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Sitdown Sunday: 7 deadly reads

The very best of the week’s writing from around the web.
May 5th 2013, 10:00 AM 13,470 2

IT’S A DAY of rest, and you may be in the mood for a quiet corner and a comfy chair. We’ve hand-picked the week’s best reads for you to savour.

1. Finding out the truth
Yudhijit Bhattacharjee recalls the story of social psychologist Diederik Stapel, who committed academic fraud by making up studies that told the world what it wanted to hear about human nature. (The New York Times)

Right away Stapel expressed what sounded like heartfelt remorse for what he did to his students. “I have fallen from my throne – I am on the floor,” he said, waving at the ground. “I am in therapy every week. I hate myself.” That afternoon and in later conversations, he referred to himself several times as tall, charming or handsome, less out of arrogance, it seemed, than what I took to be an anxious desire to focus on positive aspects of himself that were demonstrably not false.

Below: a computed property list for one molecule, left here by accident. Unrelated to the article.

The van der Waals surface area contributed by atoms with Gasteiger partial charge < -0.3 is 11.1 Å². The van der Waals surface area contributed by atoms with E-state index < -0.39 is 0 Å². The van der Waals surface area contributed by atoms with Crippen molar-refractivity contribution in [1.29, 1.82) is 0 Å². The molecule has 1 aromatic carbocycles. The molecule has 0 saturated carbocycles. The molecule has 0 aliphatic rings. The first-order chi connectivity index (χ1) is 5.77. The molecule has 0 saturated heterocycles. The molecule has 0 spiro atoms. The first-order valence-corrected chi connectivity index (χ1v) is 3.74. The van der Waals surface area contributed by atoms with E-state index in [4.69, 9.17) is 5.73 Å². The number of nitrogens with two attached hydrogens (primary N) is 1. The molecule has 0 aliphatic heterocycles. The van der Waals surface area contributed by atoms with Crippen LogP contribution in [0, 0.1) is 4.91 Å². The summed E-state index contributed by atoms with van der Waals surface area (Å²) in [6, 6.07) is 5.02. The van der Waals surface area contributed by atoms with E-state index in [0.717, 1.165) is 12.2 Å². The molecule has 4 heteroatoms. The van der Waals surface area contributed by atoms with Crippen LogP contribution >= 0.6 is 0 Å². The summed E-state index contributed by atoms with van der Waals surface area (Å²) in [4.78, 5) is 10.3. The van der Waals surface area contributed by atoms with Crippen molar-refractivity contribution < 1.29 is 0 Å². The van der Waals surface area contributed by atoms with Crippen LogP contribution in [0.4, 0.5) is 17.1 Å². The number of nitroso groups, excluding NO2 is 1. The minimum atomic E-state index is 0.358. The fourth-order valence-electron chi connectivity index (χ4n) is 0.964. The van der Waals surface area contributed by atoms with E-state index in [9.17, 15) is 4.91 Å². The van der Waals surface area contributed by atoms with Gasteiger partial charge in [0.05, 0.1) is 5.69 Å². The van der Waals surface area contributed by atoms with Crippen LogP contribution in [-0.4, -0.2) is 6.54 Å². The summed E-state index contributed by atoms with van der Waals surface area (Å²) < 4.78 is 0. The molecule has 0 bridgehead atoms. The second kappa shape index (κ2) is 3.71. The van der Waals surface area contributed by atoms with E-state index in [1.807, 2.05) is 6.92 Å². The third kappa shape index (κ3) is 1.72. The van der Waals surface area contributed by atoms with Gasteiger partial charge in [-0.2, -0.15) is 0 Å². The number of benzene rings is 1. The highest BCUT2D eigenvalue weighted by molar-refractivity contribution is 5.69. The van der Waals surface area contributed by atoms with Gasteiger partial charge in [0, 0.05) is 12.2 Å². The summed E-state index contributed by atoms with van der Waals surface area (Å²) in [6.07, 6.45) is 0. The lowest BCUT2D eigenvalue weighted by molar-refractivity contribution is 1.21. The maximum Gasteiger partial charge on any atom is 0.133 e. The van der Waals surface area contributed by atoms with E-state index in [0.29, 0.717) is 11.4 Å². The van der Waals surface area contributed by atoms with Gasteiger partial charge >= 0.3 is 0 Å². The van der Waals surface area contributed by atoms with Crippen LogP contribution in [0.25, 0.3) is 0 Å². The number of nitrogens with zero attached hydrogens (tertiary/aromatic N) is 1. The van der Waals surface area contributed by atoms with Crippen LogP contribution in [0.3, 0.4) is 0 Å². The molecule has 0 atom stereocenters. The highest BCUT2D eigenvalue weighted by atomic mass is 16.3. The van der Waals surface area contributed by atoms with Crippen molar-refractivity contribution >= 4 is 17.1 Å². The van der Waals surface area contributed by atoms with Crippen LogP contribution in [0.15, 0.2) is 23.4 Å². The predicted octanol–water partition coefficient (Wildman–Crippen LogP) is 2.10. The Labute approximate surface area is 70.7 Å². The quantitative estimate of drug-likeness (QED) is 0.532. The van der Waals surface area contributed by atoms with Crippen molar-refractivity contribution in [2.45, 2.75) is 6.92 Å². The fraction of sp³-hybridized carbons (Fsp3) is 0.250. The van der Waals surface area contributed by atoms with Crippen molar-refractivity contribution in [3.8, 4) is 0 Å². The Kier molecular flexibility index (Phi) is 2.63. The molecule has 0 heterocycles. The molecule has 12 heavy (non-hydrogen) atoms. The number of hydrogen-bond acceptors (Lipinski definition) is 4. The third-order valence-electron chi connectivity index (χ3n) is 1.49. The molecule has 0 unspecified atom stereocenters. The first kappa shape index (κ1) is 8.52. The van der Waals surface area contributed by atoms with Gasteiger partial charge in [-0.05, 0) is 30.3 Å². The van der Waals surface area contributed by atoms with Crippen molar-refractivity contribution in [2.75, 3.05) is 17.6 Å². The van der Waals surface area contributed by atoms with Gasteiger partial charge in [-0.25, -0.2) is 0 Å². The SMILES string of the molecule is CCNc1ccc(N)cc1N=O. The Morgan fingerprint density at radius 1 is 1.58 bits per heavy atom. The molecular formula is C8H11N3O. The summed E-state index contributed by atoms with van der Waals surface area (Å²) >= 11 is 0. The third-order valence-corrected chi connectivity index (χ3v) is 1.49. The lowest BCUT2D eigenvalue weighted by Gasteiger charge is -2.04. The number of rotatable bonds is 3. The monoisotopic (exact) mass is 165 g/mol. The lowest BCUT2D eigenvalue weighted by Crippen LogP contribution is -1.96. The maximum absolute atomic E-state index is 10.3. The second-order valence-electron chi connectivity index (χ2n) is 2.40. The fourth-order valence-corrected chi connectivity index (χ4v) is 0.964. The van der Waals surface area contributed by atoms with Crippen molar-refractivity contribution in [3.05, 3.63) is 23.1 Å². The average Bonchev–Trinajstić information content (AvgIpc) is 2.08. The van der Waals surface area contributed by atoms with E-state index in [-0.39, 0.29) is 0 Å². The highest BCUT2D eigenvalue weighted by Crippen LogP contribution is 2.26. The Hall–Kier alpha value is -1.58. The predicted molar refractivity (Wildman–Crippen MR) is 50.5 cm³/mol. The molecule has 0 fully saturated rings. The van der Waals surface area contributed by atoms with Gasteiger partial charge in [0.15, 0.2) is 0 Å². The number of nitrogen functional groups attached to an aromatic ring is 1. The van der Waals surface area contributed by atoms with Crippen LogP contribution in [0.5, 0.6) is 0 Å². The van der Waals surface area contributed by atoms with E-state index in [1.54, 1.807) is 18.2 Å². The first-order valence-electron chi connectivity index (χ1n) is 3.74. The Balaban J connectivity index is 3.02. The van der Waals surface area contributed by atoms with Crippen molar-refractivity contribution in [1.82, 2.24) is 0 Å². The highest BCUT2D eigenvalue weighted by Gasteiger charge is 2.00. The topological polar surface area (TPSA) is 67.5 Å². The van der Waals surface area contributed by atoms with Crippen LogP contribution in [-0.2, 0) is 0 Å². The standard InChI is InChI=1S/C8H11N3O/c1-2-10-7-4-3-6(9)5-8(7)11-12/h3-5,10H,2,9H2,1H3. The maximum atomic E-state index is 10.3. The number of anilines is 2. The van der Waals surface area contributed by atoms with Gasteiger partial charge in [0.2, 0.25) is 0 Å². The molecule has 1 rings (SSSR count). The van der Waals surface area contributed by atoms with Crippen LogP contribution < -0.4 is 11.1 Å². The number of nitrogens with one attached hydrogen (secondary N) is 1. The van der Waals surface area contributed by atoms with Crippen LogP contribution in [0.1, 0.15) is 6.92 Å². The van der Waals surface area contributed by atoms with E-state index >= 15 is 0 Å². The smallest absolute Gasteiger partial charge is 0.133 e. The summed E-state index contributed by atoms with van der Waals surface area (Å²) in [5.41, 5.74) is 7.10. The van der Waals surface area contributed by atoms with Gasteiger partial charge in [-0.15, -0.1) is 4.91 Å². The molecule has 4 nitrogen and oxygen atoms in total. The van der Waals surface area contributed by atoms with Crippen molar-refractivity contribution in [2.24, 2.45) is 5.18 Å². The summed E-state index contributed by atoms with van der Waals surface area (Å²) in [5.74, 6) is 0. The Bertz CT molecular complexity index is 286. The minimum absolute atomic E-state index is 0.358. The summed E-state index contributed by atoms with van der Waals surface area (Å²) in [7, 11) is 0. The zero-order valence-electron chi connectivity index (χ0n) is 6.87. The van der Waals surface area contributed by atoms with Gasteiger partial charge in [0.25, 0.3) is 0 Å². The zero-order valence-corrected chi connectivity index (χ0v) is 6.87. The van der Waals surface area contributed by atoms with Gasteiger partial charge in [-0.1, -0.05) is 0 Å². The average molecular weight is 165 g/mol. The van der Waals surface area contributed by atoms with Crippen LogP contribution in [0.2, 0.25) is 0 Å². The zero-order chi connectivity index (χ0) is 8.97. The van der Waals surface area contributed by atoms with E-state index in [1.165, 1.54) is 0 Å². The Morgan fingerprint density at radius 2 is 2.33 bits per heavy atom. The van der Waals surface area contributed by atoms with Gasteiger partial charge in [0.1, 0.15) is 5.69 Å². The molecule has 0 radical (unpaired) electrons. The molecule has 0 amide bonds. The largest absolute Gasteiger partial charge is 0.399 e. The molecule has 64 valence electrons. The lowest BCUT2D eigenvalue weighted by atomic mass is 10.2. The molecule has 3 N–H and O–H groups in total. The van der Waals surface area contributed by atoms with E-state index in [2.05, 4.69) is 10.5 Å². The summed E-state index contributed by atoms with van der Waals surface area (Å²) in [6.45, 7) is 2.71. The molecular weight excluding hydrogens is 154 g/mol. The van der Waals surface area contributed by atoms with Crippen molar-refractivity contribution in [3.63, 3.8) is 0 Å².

2. No food for thought
S Abbas Raza looks into the supposed benefits of fasting and, with his wife, decides to live on nothing but fluids for seven days. This was his experience. (Aeon Magazine)

Since my wife had a week’s break in February from her work as a schoolteacher, we decided to try our fast then. Our preparation was pretty minimal. I would keep a journal in which I would record my weight, blood pressure, activities and, several times a day, just note how I was feeling. We bought some emergency supplies in case one or both of us ended up feeling ill or fainting: some energy drinks, a couple of bars of Swiss milk chocolate, some fruit, and some bread and cheese, and put them in the refrigerator. My wife also told me to stop locking the bathroom door from the inside, just in case she needed to rescue me.

3. Out of sight, out of mind
Mohamedou Ould Slahi has written a 466-page memoir documenting his time at Guantanamo Bay. Here, he documents what happened after the torture stopped.  (Slate)